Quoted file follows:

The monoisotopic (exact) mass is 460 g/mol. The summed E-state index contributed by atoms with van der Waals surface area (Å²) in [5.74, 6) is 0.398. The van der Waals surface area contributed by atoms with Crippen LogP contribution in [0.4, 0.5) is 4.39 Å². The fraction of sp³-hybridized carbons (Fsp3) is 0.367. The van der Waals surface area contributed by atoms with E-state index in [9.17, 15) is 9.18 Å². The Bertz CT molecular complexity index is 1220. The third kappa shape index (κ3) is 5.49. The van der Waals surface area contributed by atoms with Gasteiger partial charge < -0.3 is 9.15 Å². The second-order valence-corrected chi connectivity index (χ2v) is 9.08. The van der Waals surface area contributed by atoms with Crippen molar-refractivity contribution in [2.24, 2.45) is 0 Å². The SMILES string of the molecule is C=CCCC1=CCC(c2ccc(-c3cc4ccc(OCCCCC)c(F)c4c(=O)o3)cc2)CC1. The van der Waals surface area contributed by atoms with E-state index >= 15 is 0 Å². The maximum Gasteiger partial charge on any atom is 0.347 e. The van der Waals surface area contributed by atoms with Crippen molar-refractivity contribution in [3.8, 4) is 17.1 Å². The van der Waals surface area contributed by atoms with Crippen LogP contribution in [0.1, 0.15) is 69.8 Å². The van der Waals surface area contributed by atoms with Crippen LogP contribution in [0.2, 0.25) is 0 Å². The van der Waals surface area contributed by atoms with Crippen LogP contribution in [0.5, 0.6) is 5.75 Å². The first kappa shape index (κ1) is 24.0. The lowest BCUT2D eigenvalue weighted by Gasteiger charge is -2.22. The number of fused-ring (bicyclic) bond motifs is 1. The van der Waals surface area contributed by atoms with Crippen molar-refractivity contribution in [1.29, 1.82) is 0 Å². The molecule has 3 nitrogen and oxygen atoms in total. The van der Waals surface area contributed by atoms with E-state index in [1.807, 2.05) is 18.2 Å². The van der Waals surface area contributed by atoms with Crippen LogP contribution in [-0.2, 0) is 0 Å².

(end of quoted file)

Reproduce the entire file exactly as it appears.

The monoisotopic (exact) mass is 460 g/mol. The summed E-state index contributed by atoms with van der Waals surface area (Å²) in [5.74, 6) is 0.398. The van der Waals surface area contributed by atoms with Crippen LogP contribution in [0.4, 0.5) is 4.39 Å². The fraction of sp³-hybridized carbons (Fsp3) is 0.367. The van der Waals surface area contributed by atoms with E-state index in [9.17, 15) is 9.18 Å². The Bertz CT molecular complexity index is 1220. The third kappa shape index (κ3) is 5.49. The van der Waals surface area contributed by atoms with Gasteiger partial charge < -0.3 is 9.15 Å². The second-order valence-corrected chi connectivity index (χ2v) is 9.08. The van der Waals surface area contributed by atoms with Crippen molar-refractivity contribution in [2.24, 2.45) is 0 Å². The SMILES string of the molecule is C=CCCC1=CCC(c2ccc(-c3cc4ccc(OCCCCC)c(F)c4c(=O)o3)cc2)CC1. The van der Waals surface area contributed by atoms with E-state index >= 15 is 0 Å². The maximum Gasteiger partial charge on any atom is 0.347 e. The van der Waals surface area contributed by atoms with Crippen molar-refractivity contribution in [3.8, 4) is 17.1 Å². The van der Waals surface area contributed by atoms with Crippen LogP contribution in [0.1, 0.15) is 69.8 Å². The van der Waals surface area contributed by atoms with Crippen LogP contribution in [0.2, 0.25) is 0 Å². The van der Waals surface area contributed by atoms with Crippen LogP contribution in [0.5, 0.6) is 5.75 Å². The first kappa shape index (κ1) is 24.0. The lowest BCUT2D eigenvalue weighted by Gasteiger charge is -2.22. The number of fused-ring (bicyclic) bond motifs is 1. The van der Waals surface area contributed by atoms with Crippen molar-refractivity contribution in [1.29, 1.82) is 0 Å². The molecule has 3 nitrogen and oxygen atoms in total. The van der Waals surface area contributed by atoms with E-state index in [1.807, 2.05) is 18.2 Å². The van der Waals surface area contributed by atoms with Crippen LogP contribution in [-0.2, 0) is 0 Å².